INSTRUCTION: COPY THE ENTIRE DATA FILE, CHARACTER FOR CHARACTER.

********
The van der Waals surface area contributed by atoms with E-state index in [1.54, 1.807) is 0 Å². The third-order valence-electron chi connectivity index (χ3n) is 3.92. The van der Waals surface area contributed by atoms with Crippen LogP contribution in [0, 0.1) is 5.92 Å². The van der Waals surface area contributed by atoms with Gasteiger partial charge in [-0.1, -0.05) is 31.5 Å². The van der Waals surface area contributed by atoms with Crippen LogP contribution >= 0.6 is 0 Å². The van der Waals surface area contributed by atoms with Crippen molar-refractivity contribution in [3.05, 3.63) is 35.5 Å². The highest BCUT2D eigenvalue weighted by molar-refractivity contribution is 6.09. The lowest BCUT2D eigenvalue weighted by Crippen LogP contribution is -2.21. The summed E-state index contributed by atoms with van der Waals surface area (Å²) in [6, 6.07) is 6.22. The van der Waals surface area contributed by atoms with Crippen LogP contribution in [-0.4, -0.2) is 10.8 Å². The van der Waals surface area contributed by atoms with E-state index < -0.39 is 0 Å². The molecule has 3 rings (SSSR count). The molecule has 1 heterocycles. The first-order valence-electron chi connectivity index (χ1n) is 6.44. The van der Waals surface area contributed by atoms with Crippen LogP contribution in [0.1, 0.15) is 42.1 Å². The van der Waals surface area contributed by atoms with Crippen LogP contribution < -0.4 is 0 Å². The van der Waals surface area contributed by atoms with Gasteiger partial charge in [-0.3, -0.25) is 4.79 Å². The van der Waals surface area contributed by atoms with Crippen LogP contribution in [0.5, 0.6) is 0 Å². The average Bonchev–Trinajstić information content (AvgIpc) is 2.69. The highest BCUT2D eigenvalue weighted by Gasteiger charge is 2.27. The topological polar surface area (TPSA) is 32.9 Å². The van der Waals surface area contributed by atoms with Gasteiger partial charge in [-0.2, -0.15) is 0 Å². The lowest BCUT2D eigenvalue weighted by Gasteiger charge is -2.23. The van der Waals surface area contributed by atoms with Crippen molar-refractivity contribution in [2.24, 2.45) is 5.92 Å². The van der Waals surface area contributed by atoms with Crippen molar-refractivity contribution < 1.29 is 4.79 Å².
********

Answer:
The van der Waals surface area contributed by atoms with E-state index in [1.54, 1.807) is 0 Å². The third-order valence-electron chi connectivity index (χ3n) is 3.92. The van der Waals surface area contributed by atoms with Crippen LogP contribution in [0, 0.1) is 5.92 Å². The van der Waals surface area contributed by atoms with Gasteiger partial charge in [-0.1, -0.05) is 31.5 Å². The van der Waals surface area contributed by atoms with Crippen LogP contribution >= 0.6 is 0 Å². The van der Waals surface area contributed by atoms with Crippen molar-refractivity contribution in [3.05, 3.63) is 35.5 Å². The highest BCUT2D eigenvalue weighted by molar-refractivity contribution is 6.09. The lowest BCUT2D eigenvalue weighted by Crippen LogP contribution is -2.21. The summed E-state index contributed by atoms with van der Waals surface area (Å²) in [6, 6.07) is 6.22. The van der Waals surface area contributed by atoms with Crippen LogP contribution in [-0.4, -0.2) is 10.8 Å². The van der Waals surface area contributed by atoms with E-state index < -0.39 is 0 Å². The molecule has 3 rings (SSSR count). The molecule has 1 heterocycles. The first-order valence-electron chi connectivity index (χ1n) is 6.44. The van der Waals surface area contributed by atoms with Crippen LogP contribution in [0.1, 0.15) is 42.1 Å². The van der Waals surface area contributed by atoms with Crippen LogP contribution < -0.4 is 0 Å². The van der Waals surface area contributed by atoms with Gasteiger partial charge in [-0.3, -0.25) is 4.79 Å². The van der Waals surface area contributed by atoms with Crippen LogP contribution in [0.5, 0.6) is 0 Å². The average Bonchev–Trinajstić information content (AvgIpc) is 2.69. The highest BCUT2D eigenvalue weighted by Gasteiger charge is 2.27. The topological polar surface area (TPSA) is 32.9 Å². The van der Waals surface area contributed by atoms with Gasteiger partial charge in [-0.2, -0.15) is 0 Å². The lowest BCUT2D eigenvalue weighted by Gasteiger charge is -2.23. The van der Waals surface area contributed by atoms with Crippen molar-refractivity contribution in [2.24, 2.45) is 5.92 Å². The van der Waals surface area contributed by atoms with Crippen molar-refractivity contribution < 1.29 is 4.79 Å².